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Communication
tipsGuiding Curricular Change: Lessons Learned at SUNY–Buffalo

By Peter Gold
Assistant Dean of the Undergraduate College, State University of New York–Buffalo

Eight years ago, SUNY–Buffalo first offered a pilot section of the course "American Pluralism and the Search for Equality." The course is now the centerpiece for a new general education core curriculum required of all arts and sciences students. During the past five years of the requirement, forty-five faculty members from twenty-two departments--in the arts, humanities, social sciences, law, education, and student-support programs--have taught 122 sections of "American Pluralism" to approximately 1,100 students annually.

Several key policies helped to get this course approved and ensured its continuation. These included the successful management of campus debate, commitment to faculty development, and deliberate use of criticism to focus development of the course and ensure its longevity. We also assessed the course at every stage. Students participated in focus groups and identified strengths and weaknesses of the course, as well as its impact on campus life.

Early in the process, we were well aware of the divisiveness that had frequently resulted from other campuses' attempts at these kinds of reforms. While we did face some debate that was nasty, personal, and stereotyped, campus leaders directed attention to the problems with the existing curriculum and the national call for courses shaped around issues of diversity.

We made use of survey data we had collected over many years on shifting student attitudes and demographics. Critics did attack our efforts in widely circulated position papers and in the campus newspaper. In spite of this, we continued to keep the focus on the development of the course syllabus and on keeping the teaching process public.

Respecting faculty criticism of the course also helped to ensure its curricular integrity. For example, critics charged that the course indoctrinated students and celebrated victims. From the first offering, course reviews examined these allegations by critically studying syllabi and assigned readings. Student focus groups and course evaluations all explicitly asked for evidence to support the charges. There was no evidence. On the contrary, students appear to be even less tolerant of indoctrination than are faculty.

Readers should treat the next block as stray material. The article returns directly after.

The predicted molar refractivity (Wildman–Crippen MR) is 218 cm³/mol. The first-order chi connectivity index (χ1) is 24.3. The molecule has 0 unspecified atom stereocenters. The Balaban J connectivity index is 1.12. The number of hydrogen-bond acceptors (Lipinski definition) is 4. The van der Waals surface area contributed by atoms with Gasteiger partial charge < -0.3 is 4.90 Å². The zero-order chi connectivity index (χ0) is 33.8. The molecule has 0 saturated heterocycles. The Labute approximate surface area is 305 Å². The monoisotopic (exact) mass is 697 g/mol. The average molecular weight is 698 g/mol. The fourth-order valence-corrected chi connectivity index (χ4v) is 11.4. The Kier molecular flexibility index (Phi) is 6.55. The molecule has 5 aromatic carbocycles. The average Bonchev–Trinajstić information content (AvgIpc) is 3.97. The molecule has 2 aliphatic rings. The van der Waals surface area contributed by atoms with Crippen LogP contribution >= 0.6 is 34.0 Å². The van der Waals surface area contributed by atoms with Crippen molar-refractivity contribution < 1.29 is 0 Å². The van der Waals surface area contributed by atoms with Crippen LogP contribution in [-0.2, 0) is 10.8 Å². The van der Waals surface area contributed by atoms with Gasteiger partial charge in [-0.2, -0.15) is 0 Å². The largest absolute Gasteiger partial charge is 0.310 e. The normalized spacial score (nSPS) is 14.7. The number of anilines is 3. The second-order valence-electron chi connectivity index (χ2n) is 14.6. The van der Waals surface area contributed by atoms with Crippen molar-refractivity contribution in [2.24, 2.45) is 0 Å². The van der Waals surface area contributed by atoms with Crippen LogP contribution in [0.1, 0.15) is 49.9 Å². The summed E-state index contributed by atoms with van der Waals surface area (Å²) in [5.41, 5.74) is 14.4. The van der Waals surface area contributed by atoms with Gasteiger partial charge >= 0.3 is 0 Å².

From the beginning, we also were committed to creating open "windows" into every "American Pluralism" classroom--windows through which every curious critic and supporter was welcome to look. Under the auspices of the Council of Arts and Sciences Deans and a Curriculum Committee, there is a distribution of regular reports on the curriculum, syllabi, student evaluations, and faculty development programs. A book of readings was prepared and its table of contents distributed for discussion. One unexpected benefit of talking about the course and circulating course information was the creation of a campus conversation about the issues and ideas being taught. In a way, requiring this course of students furnished a vehicle for the "general education" of the faculty.

Students have consistently reported that this course allows consideration of issues they had little experience discussing in a public setting. In the midst of a heated campus debate in which race figured prominently, it was students from "American Pluralism" who were most informed about the issues. We have also found that students are advocates for the course. They support it as a requirement.

"American Pluralism" has found its place on campus and won the support of faculty, staff, and students. Its longevity comes from maintaining faculty oversight and responding productively to critics.

For more information, see "Faculty Collaboration for a New Curriculum," by Peter Gold, Liberal Education 83 (Winter 1997).

To see copies of the syllabi for "American Pluralism" visit DiversityWeb.

Communication tips

When managing a campus debate on a "hot" topic like a new core curriculum on pluralism and equality, keep the media in mind as you plan how best to manage the debate. If there is reason to believe that opponents will talk to reporters, it is better to reach out to the media yourself than to just hope the stories will be balanced.

Identify reporters likely to be supportive and schedule a breakfast or lunch to talk about what is happening on campus. Consider it an opportunity; news stories on curriculum tend to include the most in-depth exploration of diversity education.


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